The use of bananas exclusively will not provide the optimal balance of nutrients for the vast majority of plants, so they should be combined with other types of organic matter. The advice often given is to utilize a wide range of kitchen scraps as this generally provides a balance of chemical compounds across the wide range of fruits and vegetables typically eaten by a household.
It’s also worth bearing in mind that while an unripe banana has a relatively low pH level of around 6, as they ripen either in the store, at the house, or when composting, this level will return closer to neutral. A ripe banana is generally considered to have a pH level of around 6.5.
As will any additions to the soil, the impact on pH level is critically important because of the vital role it plays in the ability of the plants to take up the nutrients it needs. Bananas, as part of a broader approach, are certainly nothing to be concerned about, especially with most plants preferring slightly acidic soil.
However, a very banana-heavy compost mix should at least give a cursory thought to the impact this might have on the natural balance of the soil’s acidity.
This is one of the many reasons why however bananas are applied to the garden; they should always be applied in a way that is balanced. This means taking the time to try to, as much as possible, equally distribute the additives across the entire bed to which they are looking to be applied. This reduces the chance of imbalances across the bed, which can take a long time (sometimes multiple seasons) to slowly equalize and provide a consistent area for the plants to grow.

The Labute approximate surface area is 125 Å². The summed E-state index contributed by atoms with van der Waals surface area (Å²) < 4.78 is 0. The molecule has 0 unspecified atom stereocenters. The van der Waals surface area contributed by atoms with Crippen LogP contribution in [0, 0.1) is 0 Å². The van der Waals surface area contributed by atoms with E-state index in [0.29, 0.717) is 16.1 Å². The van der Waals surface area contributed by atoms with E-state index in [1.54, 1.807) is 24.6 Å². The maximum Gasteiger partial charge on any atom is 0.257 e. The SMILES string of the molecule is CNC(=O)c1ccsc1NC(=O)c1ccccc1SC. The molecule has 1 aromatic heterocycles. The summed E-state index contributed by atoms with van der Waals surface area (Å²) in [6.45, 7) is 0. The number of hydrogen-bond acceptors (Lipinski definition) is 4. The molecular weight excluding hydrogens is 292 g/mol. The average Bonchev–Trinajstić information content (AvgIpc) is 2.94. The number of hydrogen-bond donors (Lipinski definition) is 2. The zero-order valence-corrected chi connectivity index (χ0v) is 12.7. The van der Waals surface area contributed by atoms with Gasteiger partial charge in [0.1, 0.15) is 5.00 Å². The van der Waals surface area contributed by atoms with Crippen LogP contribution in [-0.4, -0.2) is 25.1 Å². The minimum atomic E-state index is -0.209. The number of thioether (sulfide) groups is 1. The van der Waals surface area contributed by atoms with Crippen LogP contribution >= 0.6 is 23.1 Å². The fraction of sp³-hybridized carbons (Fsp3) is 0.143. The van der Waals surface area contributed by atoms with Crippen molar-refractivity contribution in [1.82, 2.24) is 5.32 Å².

How Do I Make Banana Water and Apply It to My Plants?
Provided that care is taken around the amount of pesticides used on the bananas and the broader range of chemicals that plants need in order to grow effectively, there is no harm in applying banana water to your plants.
When looking to make banana water, there are a number of different strategies that can be put to use. The primary methods relate to the steps taken to help the banana decompose, balanced with how long it takes for the solution to become unappealing to keep in the kitchen. The two main approaches can be seen as:
- High banana breakdown
- Low banana breakdown
The general steps we are looking to take is to find some sort of container in order to start our process. This is often recommended to be a large pitcher or another easily movable water container.
The size of the container will play an important role in the process because as time goes on and more bananas are eaten or go past their best in the house, more will be added to the solution. The larger the container, the more time can be allowed to pass before it becomes full and requires emptying.